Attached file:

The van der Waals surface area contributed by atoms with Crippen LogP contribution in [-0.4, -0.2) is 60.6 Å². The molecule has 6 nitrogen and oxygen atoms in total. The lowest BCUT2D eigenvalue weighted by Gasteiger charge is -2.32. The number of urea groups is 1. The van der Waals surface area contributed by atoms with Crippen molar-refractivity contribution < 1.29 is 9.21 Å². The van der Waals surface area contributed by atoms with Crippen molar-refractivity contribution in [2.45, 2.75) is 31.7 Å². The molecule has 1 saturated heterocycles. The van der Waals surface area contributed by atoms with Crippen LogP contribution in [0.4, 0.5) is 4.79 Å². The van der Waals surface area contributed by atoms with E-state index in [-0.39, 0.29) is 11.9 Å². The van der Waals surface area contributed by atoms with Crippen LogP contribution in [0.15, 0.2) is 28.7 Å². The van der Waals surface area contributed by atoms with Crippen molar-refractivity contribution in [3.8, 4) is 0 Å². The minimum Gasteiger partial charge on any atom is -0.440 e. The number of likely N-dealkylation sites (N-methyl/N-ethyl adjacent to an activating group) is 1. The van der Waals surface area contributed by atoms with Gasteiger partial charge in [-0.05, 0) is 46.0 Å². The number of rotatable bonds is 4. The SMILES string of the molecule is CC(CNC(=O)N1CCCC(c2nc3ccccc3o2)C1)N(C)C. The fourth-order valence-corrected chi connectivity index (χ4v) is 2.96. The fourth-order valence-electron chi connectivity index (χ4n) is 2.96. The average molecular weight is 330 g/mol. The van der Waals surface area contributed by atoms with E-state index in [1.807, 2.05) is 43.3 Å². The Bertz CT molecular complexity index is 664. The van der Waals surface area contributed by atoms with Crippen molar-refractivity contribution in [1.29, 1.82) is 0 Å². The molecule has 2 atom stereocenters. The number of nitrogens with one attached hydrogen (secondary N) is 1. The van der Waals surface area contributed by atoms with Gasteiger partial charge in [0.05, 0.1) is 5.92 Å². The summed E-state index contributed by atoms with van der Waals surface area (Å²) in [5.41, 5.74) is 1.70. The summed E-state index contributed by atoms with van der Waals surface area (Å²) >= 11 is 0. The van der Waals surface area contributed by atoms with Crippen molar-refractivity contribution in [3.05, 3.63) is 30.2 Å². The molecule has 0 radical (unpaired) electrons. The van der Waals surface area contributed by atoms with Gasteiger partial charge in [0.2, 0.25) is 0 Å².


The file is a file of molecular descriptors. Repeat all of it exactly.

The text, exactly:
The van der Waals surface area contributed by atoms with Crippen LogP contribution in [-0.4, -0.2) is 60.6 Å². The molecule has 6 nitrogen and oxygen atoms in total. The lowest BCUT2D eigenvalue weighted by Gasteiger charge is -2.32. The number of urea groups is 1. The van der Waals surface area contributed by atoms with Crippen molar-refractivity contribution < 1.29 is 9.21 Å². The van der Waals surface area contributed by atoms with Crippen molar-refractivity contribution in [2.45, 2.75) is 31.7 Å². The molecule has 1 saturated heterocycles. The van der Waals surface area contributed by atoms with Crippen LogP contribution in [0.4, 0.5) is 4.79 Å². The van der Waals surface area contributed by atoms with E-state index in [-0.39, 0.29) is 11.9 Å². The van der Waals surface area contributed by atoms with Crippen LogP contribution in [0.15, 0.2) is 28.7 Å². The van der Waals surface area contributed by atoms with Crippen molar-refractivity contribution in [3.8, 4) is 0 Å². The minimum Gasteiger partial charge on any atom is -0.440 e. The number of likely N-dealkylation sites (N-methyl/N-ethyl adjacent to an activating group) is 1. The van der Waals surface area contributed by atoms with Gasteiger partial charge in [-0.05, 0) is 46.0 Å². The number of rotatable bonds is 4. The SMILES string of the molecule is CC(CNC(=O)N1CCCC(c2nc3ccccc3o2)C1)N(C)C. The fourth-order valence-corrected chi connectivity index (χ4v) is 2.96. The fourth-order valence-electron chi connectivity index (χ4n) is 2.96. The average molecular weight is 330 g/mol. The van der Waals surface area contributed by atoms with E-state index in [1.807, 2.05) is 43.3 Å². The Bertz CT molecular complexity index is 664. The van der Waals surface area contributed by atoms with Crippen molar-refractivity contribution in [1.29, 1.82) is 0 Å². The molecule has 2 atom stereocenters. The number of nitrogens with one attached hydrogen (secondary N) is 1. The van der Waals surface area contributed by atoms with Gasteiger partial charge in [0.05, 0.1) is 5.92 Å². The summed E-state index contributed by atoms with van der Waals surface area (Å²) in [5.41, 5.74) is 1.70. The summed E-state index contributed by atoms with van der Waals surface area (Å²) >= 11 is 0. The van der Waals surface area contributed by atoms with Crippen molar-refractivity contribution in [3.05, 3.63) is 30.2 Å². The molecule has 0 radical (unpaired) electrons. The van der Waals surface area contributed by atoms with Gasteiger partial charge in [0.2, 0.25) is 0 Å².